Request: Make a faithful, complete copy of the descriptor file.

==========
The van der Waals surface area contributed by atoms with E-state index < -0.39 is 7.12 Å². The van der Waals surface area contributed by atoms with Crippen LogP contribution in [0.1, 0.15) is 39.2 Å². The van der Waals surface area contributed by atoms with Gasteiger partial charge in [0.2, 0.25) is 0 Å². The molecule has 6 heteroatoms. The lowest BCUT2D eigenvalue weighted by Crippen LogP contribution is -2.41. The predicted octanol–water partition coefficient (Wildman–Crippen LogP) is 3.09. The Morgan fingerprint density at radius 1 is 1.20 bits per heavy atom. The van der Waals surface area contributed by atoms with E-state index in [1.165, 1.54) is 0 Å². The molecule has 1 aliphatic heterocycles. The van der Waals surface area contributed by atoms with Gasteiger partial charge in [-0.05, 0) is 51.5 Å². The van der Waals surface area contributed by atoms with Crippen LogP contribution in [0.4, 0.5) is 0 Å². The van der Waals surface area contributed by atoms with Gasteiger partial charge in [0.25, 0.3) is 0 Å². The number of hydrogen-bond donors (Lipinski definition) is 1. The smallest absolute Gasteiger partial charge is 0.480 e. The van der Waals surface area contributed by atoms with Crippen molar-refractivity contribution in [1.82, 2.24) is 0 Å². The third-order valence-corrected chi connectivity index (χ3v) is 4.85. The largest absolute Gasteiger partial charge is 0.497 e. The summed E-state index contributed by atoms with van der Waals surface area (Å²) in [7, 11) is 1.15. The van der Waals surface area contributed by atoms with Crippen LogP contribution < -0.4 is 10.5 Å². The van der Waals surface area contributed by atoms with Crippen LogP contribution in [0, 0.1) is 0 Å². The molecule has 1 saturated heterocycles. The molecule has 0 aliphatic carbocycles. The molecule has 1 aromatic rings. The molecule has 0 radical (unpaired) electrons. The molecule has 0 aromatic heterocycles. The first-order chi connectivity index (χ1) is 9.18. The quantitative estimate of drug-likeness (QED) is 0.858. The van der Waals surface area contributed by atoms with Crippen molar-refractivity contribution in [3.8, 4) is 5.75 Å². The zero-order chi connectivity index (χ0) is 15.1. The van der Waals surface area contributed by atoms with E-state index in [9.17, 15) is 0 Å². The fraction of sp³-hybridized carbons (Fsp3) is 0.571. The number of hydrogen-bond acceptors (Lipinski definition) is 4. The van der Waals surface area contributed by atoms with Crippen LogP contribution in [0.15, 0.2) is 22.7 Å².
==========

The van der Waals surface area contributed by atoms with E-state index < -0.39 is 7.12 Å². The van der Waals surface area contributed by atoms with Crippen LogP contribution in [0.1, 0.15) is 39.2 Å². The van der Waals surface area contributed by atoms with Gasteiger partial charge in [0.2, 0.25) is 0 Å². The molecule has 6 heteroatoms. The lowest BCUT2D eigenvalue weighted by Crippen LogP contribution is -2.41. The predicted octanol–water partition coefficient (Wildman–Crippen LogP) is 3.09. The Morgan fingerprint density at radius 1 is 1.20 bits per heavy atom. The van der Waals surface area contributed by atoms with E-state index in [1.165, 1.54) is 0 Å². The molecule has 1 aliphatic heterocycles. The van der Waals surface area contributed by atoms with Gasteiger partial charge in [-0.05, 0) is 51.5 Å². The van der Waals surface area contributed by atoms with Crippen LogP contribution in [0.4, 0.5) is 0 Å². The van der Waals surface area contributed by atoms with Gasteiger partial charge in [0.25, 0.3) is 0 Å². The number of hydrogen-bond donors (Lipinski definition) is 1. The smallest absolute Gasteiger partial charge is 0.480 e. The van der Waals surface area contributed by atoms with Crippen molar-refractivity contribution in [1.82, 2.24) is 0 Å². The third-order valence-corrected chi connectivity index (χ3v) is 4.85. The largest absolute Gasteiger partial charge is 0.497 e. The summed E-state index contributed by atoms with van der Waals surface area (Å²) in [7, 11) is 1.15. The van der Waals surface area contributed by atoms with Crippen LogP contribution < -0.4 is 10.5 Å². The van der Waals surface area contributed by atoms with Crippen LogP contribution in [0, 0.1) is 0 Å². The molecule has 1 saturated heterocycles. The molecule has 0 aliphatic carbocycles. The molecule has 1 aromatic rings. The molecule has 0 radical (unpaired) electrons. The molecule has 0 aromatic heterocycles. The first-order chi connectivity index (χ1) is 9.18. The quantitative estimate of drug-likeness (QED) is 0.858. The van der Waals surface area contributed by atoms with Crippen molar-refractivity contribution in [3.8, 4) is 5.75 Å². The zero-order chi connectivity index (χ0) is 15.1. The van der Waals surface area contributed by atoms with E-state index in [9.17, 15) is 0 Å². The fraction of sp³-hybridized carbons (Fsp3) is 0.571. The number of hydrogen-bond acceptors (Lipinski definition) is 4. The van der Waals surface area contributed by atoms with Crippen LogP contribution in [0.15, 0.2) is 22.7 Å².